We just celebrated the Memorial Day long weekend. You know what that means: Summer is here! Take advantage of the beautiful weather by grilling and dining al fresco.
If you are at all concerned about heart disease, the number one cause of death, I encourage you to get over your fear of fish and throw some on the grill a couple of times a week. To ease your fears, I suggest you keep it simple and just grill fish with a little olive oil, lemon juice, salt and pepper or fresh herbs then serve it with rice, quinoa or barley and a tossed salad, or make fish tacos with some shredded cabbage, fresh avocado, chopped tomatoes and corn tortillas. Eating at least one to two servings a week of fish, particularly salmon, lake trout, herring, sardines and tuna, appears to reduce the risk of heart disease.
Why Fish For Nutrition? Fish is…
1. An Excellent Source of Healthy Fats – Seafood has high amounts of omega-3s. Depending on the kind of seafood, it’s particularly high in the ‘harder to get’ omega 3s, specifically EPA and DHA which are beneficial in reducing the risk of heart disease. In general, seafood has benefits such as improved memory and lowering blood pressure. DHA is valuable for a pregnant woman and her growing baby’s brain development.
2. Has Less Saturated Fat – Fish is a great alternative to meats high in saturated fat such as beef. Saturated fats should be kept to a minimum because they increase LDL (bad) cholesterol which is involved in the narrowing of your arteries by sticky plaque; when your arteries get too narrow or completely blocked, that’s when you experience chest pains, a heart attack or a stroke.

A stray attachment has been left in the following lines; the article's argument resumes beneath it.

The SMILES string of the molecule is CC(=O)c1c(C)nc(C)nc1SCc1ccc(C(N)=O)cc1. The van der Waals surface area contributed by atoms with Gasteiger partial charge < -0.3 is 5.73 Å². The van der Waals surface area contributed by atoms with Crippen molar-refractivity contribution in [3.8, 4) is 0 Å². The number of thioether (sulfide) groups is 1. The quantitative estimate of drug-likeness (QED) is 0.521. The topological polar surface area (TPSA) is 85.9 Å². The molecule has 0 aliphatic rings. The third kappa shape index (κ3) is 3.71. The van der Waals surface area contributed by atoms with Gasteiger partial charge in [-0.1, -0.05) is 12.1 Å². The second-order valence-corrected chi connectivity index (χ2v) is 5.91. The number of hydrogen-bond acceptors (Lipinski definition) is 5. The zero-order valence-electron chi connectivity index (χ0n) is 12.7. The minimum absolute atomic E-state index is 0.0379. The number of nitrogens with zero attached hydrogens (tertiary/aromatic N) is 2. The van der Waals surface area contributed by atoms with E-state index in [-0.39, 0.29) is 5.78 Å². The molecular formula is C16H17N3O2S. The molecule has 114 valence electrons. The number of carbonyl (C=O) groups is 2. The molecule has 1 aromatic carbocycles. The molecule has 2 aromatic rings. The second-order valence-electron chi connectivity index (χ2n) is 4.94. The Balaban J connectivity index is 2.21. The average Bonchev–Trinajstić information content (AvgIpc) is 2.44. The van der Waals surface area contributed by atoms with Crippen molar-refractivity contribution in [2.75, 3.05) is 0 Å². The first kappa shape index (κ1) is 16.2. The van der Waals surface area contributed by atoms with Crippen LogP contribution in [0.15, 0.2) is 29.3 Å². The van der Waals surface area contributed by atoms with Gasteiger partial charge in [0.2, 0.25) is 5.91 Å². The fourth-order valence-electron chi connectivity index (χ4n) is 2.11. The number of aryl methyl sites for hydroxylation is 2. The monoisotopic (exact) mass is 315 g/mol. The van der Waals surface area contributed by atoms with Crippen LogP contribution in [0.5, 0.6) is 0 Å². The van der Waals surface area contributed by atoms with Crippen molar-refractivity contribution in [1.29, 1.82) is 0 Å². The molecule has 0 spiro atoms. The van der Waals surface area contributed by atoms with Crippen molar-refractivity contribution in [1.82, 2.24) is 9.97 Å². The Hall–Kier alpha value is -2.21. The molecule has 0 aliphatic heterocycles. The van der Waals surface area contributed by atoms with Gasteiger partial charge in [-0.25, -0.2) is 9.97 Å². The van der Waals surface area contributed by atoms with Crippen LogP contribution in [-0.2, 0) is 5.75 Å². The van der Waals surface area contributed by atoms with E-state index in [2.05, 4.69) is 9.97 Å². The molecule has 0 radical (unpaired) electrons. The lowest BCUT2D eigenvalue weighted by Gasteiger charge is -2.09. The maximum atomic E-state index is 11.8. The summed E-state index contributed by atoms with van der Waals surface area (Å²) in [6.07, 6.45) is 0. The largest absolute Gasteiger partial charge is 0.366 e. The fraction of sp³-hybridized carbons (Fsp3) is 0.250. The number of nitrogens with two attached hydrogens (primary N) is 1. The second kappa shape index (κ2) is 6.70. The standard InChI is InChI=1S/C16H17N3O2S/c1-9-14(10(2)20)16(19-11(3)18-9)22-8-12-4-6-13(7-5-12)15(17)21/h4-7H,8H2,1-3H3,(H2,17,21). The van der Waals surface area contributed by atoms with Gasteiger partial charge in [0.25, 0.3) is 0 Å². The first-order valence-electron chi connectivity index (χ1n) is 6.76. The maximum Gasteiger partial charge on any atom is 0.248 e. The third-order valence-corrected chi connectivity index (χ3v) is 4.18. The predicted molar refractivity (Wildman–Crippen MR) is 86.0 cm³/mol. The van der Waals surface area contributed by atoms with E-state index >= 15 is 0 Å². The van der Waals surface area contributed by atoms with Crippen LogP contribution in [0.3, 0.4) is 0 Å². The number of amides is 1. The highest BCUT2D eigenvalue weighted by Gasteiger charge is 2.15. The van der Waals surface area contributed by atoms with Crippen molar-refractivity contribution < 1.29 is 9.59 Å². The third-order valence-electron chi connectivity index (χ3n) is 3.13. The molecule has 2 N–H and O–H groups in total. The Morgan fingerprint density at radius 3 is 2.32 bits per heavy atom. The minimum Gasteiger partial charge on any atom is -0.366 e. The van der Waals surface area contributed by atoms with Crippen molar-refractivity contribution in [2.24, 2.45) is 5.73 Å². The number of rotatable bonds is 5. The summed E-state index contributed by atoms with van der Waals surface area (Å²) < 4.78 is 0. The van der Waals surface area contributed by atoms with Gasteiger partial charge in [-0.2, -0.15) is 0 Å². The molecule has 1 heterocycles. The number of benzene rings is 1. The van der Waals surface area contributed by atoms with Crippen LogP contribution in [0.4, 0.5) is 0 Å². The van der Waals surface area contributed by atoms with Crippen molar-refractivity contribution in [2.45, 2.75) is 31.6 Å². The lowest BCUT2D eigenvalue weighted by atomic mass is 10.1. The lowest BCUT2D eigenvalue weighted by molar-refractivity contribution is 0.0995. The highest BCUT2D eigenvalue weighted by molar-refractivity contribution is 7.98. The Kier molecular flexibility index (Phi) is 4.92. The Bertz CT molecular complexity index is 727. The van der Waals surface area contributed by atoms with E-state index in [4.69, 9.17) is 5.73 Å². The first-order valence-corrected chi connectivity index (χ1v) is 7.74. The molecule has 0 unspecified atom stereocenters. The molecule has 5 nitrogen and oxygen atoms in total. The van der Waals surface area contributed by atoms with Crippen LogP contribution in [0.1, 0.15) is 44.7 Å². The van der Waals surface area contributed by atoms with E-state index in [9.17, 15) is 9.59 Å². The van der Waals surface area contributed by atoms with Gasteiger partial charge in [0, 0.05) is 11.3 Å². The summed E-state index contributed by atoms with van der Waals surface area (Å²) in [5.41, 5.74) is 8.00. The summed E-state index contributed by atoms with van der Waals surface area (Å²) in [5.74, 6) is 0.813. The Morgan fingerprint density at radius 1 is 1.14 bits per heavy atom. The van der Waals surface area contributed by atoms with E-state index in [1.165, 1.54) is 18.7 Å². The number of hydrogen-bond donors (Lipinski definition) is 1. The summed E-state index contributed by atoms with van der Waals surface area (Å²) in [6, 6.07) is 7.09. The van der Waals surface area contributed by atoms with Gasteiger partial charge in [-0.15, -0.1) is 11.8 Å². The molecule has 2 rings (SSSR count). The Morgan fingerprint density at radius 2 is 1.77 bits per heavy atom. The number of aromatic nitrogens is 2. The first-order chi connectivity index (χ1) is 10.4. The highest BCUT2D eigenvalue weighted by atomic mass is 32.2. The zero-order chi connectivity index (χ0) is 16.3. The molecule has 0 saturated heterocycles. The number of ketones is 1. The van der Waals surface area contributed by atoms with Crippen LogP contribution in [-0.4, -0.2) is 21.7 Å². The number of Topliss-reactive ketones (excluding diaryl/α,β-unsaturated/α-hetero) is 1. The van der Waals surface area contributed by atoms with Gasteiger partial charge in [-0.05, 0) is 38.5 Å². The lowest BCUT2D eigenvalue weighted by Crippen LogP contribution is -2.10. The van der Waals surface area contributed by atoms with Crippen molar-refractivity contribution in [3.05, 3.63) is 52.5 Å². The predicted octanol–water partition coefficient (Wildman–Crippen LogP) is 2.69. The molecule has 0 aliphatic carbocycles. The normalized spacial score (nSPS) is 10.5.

3. A Source of Protein – A well-balanced meal should include protein which will help keep you fuller longer after the meal. Protein is also a building block for healthy skin, bones, muscles, enzymes, and hormones. Fish is a wonderful, low calorie source of protein. For example, three ounces of a white fish such as tilapia or cod has about 100 calories and 20 grams of protein.
4. Is an Excellent Source of Vitamin D – This vitamin has many roles: it protects against osteoporosis by helping with calcium absorption, is necessary for nerve signaling, and helps reduce inflammation. Fatty fish such as salmon, trout, mackeral and tuna is a superb source of vitamin D; a three ounce serving of sockeye salmon will give you more than 100% of your daily Vitamin D needs.
1. Shop Sustainably
Many fish today are over fished or caught n ways which damage the marine life. Seafood Watch is an app released by the Monterey Bay Aquarium. It gives three categories of selection – “Best Choices”, “Good Alternatives” and “Avoid.” This is a quick, easy and free way to shop sustainably while on the go.
2. Check Mercury
The Environmental Protection Agency (EPA) cautions pregnant or breasfeeding women to avoid king mackeral, shark, swordfish and tile fish from the Gulf of Mexico as well as limiting consumption of white (albacore) tuna to 6 ounces a week.
3. Buy Fresh
When shopping, look for white fleshed fish that appears almost transparent and dark fleshed fish that is bright and vibrant in color. If you see any liquid pooling in the package or separation of the flesh, don’t buy that package; these are signs of an old package of fish. Finally, fresh fish should NEVER smell or have a fishy smell.
Preparation and Grilling Tips:
– fish such as tuna, salmon and halibut has a texture more like beef or pork which makes it great for grilling directly on the grate. More delicate fish, like tilapia, sole, and flounder sometimes fare better when grilled in a foil packet or grill basket.
– to eliminate sticking, it is important to preheat grill to a medium or high heat (400-450F) and generously oil both sides of the fish.
– general rule of thumb: allow eight to ten minutes of grill time per inch of fish.
– when it comes time to flip your piece of fish, be patient. As with meat, if the fish doesn’t release easily from the grill, it’s not done and is not ready to be flipped. To minimize breaking, only flip the piece of fish once using tongs or a spatula.
– if you are grilling a piece of fish with the skin still on and it’s ready to be taken off the grill, slide your spatula between the skin and flesh. Use a side-to-side motion so that only the flesh piece is removed with the skin remaining on the grate.